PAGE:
Fourteen members of the cell were arrested in West Azerbaijan province, said head of the security department Ali Abdollahi, according to the Mizan agency that is affiliated with the judiciary.

Abdollahi revealed that the terrorist cell had plotted to assassinate several figures.

Last week, the intelligence ministry said it had arrested members of an "espionage" network on charges of collaborating with a foreign intelligence agency to obtain information about Iranians traveling abroad.

Tensions between Tehran and Tel Aviv escalated after Iran made progress in its program to enrich uranium by 60 percent, at a rate close to weapons-grade.

Iran accused Israel of carrying out assassinations of scientists and officials in its nuclear program, as well as targeting its atomic facilities.

On May 21, Iranian Intelligence Minister Esmail Khatib said the security services arrested a "terrorist" group linked to Israel on the western border with Iraq, calling on the Iraqi government to cooperate.

Head of the Iranian Revolutionary Guard Corps’ (IRGC) ground forces Brigadier General Mohammad Pakpour threatened to resume bombing Iraqi Kurdistan if Baghdad did not implement a security agreement both countries signed in March.

Meanwhile, newly appointed Supreme National Security Council (SNSC) secretary Ali Akbar Ahmadian received Iraqi National Security Adviser Qassem al-Araji in Tehran.

Ahmadian called for the urgent need to activate the agreement.


North Korea Says it Will Launch its First Military Spy Satellite in June

FILE - This photo provided by the North Korean government shows what it says is a test of a rocket with the test satellite at the Sohae Satellite Launching Ground in North Korea on Dec. 18, 2022. (Korean Central News Agency/Korea News Service via AP, File)
FILE - This photo provided by the North Korean government shows what it says is a test of a rocket with the test satellite at the Sohae Satellite Launching Ground in North Korea on Dec. 18, 2022. (Korean Central News Agency/Korea News Service via AP, File)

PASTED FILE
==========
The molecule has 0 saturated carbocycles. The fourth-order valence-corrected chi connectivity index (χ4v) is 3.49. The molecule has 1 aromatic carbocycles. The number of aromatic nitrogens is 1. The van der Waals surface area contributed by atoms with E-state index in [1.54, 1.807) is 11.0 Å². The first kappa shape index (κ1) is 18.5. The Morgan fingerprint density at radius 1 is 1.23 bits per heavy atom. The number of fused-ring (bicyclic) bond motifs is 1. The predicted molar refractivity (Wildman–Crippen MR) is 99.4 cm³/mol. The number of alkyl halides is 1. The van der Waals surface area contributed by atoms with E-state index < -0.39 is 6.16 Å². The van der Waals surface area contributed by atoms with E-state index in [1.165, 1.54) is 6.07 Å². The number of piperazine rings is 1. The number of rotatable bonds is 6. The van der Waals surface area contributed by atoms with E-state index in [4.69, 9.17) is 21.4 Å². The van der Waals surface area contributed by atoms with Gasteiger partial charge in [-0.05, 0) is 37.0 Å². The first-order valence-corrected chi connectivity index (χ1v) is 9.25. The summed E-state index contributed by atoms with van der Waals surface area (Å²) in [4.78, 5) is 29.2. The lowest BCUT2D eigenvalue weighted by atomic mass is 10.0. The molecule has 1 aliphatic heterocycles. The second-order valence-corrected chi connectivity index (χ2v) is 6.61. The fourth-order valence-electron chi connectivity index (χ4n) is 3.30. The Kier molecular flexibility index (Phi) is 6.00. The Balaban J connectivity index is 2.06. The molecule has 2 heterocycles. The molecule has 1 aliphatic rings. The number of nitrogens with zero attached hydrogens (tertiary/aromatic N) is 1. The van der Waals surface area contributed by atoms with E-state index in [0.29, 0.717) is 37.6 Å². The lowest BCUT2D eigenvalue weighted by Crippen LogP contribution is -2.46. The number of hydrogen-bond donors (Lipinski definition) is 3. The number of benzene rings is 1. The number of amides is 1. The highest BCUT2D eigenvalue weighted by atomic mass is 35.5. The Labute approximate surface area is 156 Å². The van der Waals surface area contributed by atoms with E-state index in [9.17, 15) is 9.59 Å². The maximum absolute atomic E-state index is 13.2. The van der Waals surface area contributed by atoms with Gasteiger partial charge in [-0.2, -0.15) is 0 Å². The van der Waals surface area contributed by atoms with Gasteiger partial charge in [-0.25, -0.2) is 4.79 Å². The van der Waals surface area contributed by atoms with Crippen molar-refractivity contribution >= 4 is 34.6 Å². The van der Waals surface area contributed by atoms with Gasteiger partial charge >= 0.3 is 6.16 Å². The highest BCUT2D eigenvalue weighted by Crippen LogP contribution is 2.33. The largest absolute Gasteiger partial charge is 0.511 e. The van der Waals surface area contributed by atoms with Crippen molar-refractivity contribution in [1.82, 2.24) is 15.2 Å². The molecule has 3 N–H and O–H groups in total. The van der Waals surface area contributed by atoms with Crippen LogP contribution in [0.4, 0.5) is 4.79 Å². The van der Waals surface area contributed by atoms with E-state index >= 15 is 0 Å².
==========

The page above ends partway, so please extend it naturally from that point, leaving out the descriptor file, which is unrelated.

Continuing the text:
TT

North Korea Says it Will Launch its First Military Spy Satellite in June

FILE - This photo provided by the North Korean government shows what it says is a test of a rocket with the test satellite at the Sohae Satellite Launching Ground in North Korea on Dec. 18, 2022. (Korean Central News Agency/Korea News Service via AP, File)
FILE - This photo provided by the North Korean government shows what it says is a test of a rocket with the test satellite at the Sohae Satellite Launching Ground in North Korea on Dec. 18, 2022. (Korean Central News Agency/Korea News Service via AP, File)

North Korea said Tuesday it would launch its first military spy satellite in June and described space-based reconnaissance as crucial for monitoring the United States’ “reckless” military exercises with rival South Korea.

The statement came a day after North Korea notified Japan's coast guard that the launch, sometime between May 31 and June 11, might affect waters in the Yellow Sea, East China Sea and east of the Philippines’ Luzon Island. Japan's defense minister warned its forces to shoot down the satellite or debris, if any entered Japanese territory.

While North Korea’s rivals have condemned the country’s planned launch as a banned test of ballistic missile technology, it’s less clear whether the satellite itself is advanced enough to support the North’s stated goals of tracking and monitoring US and South Korean military activities in real time.

The pace of both North Korea’s weapons testing and the US-South Korean joint military exercises increased in past months in a cycle of tit-for-tat.

In comments published by North Korean state media, senior military official Ri Pyong Chol criticized the combined US-South Korean military exercises, which Pyongyang has long described as invasion rehearsals. He said North Korea considers space-based reconnaissance “indispensable” to monitor the military exercises.

Last week, the South Korean and US militaries conducted large-scale live-fire drills near the border with North Korea — the first of five rounds of exercises marking 70 years since the establishment of their alliance. Washington and Seoul describe their regular military exercises as defensive and have expanded their training since 2022 to cope with the North’s evolving threats.

Ri said the expanding US-South Korean drills and other military activities underline their “sinister intention” to prepare for preemptive military action against North Korea. He said the “dangerous military acts by the US” and its forces created a concerning security environment that makes it necessary for Pyongyang to gather real-time, reliable information on military movements in the region.

South Korea has warned that North Korea will face consequences if it goes ahead with the satellite launch in violation of United Nations Security Council resolutions, which ban the North from conducting any launch using ballistic technology. Space-launch vehicles for satellites share core technologies with long-range missiles that are built to deliver warheads aimed at destroying intercontinental targets.